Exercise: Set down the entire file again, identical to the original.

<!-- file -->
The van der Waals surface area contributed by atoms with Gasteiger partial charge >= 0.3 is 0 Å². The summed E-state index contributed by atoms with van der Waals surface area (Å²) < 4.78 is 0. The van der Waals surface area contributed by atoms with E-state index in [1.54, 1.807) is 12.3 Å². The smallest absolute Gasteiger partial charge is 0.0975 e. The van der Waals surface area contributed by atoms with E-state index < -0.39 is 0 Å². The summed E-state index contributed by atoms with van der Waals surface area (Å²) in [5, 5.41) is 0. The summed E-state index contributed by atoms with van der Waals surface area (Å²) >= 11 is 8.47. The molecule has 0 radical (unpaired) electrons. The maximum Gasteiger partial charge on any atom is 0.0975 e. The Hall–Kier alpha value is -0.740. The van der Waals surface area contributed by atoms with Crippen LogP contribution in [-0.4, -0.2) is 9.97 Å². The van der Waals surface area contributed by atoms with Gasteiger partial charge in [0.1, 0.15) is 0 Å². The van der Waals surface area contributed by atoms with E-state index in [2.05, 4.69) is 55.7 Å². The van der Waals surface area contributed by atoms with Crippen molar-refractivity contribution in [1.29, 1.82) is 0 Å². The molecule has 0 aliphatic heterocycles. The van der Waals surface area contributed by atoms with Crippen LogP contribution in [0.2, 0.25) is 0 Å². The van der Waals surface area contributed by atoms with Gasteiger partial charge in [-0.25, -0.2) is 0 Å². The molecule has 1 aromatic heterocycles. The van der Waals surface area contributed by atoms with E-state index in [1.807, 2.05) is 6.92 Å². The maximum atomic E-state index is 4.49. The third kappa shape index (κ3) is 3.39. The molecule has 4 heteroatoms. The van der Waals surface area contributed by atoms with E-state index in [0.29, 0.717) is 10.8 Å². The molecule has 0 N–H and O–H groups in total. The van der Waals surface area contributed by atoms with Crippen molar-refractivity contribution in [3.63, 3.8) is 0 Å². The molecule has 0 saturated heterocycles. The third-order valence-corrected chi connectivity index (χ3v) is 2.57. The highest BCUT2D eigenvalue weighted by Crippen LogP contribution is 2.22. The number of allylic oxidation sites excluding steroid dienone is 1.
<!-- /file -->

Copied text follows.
The van der Waals surface area contributed by atoms with Gasteiger partial charge >= 0.3 is 0 Å². The summed E-state index contributed by atoms with van der Waals surface area (Å²) < 4.78 is 0. The van der Waals surface area contributed by atoms with E-state index in [1.54, 1.807) is 12.3 Å². The smallest absolute Gasteiger partial charge is 0.0975 e. The van der Waals surface area contributed by atoms with E-state index < -0.39 is 0 Å². The summed E-state index contributed by atoms with van der Waals surface area (Å²) in [5, 5.41) is 0. The summed E-state index contributed by atoms with van der Waals surface area (Å²) >= 11 is 8.47. The molecule has 0 radical (unpaired) electrons. The maximum Gasteiger partial charge on any atom is 0.0975 e. The Hall–Kier alpha value is -0.740. The van der Waals surface area contributed by atoms with Crippen LogP contribution in [-0.4, -0.2) is 9.97 Å². The van der Waals surface area contributed by atoms with Gasteiger partial charge in [0.1, 0.15) is 0 Å². The van der Waals surface area contributed by atoms with E-state index in [2.05, 4.69) is 55.7 Å². The van der Waals surface area contributed by atoms with Crippen molar-refractivity contribution in [1.29, 1.82) is 0 Å². The molecule has 0 aliphatic heterocycles. The van der Waals surface area contributed by atoms with Crippen LogP contribution in [0.2, 0.25) is 0 Å². The van der Waals surface area contributed by atoms with Gasteiger partial charge in [-0.25, -0.2) is 0 Å². The molecule has 1 aromatic heterocycles. The van der Waals surface area contributed by atoms with E-state index in [1.807, 2.05) is 6.92 Å². The maximum atomic E-state index is 4.49. The third kappa shape index (κ3) is 3.39. The molecule has 4 heteroatoms. The van der Waals surface area contributed by atoms with E-state index in [0.29, 0.717) is 10.8 Å². The molecule has 0 N–H and O–H groups in total. The van der Waals surface area contributed by atoms with Crippen molar-refractivity contribution in [3.63, 3.8) is 0 Å². The molecule has 0 saturated heterocycles. The third-order valence-corrected chi connectivity index (χ3v) is 2.57. The highest BCUT2D eigenvalue weighted by Crippen LogP contribution is 2.22. The number of allylic oxidation sites excluding steroid dienone is 1.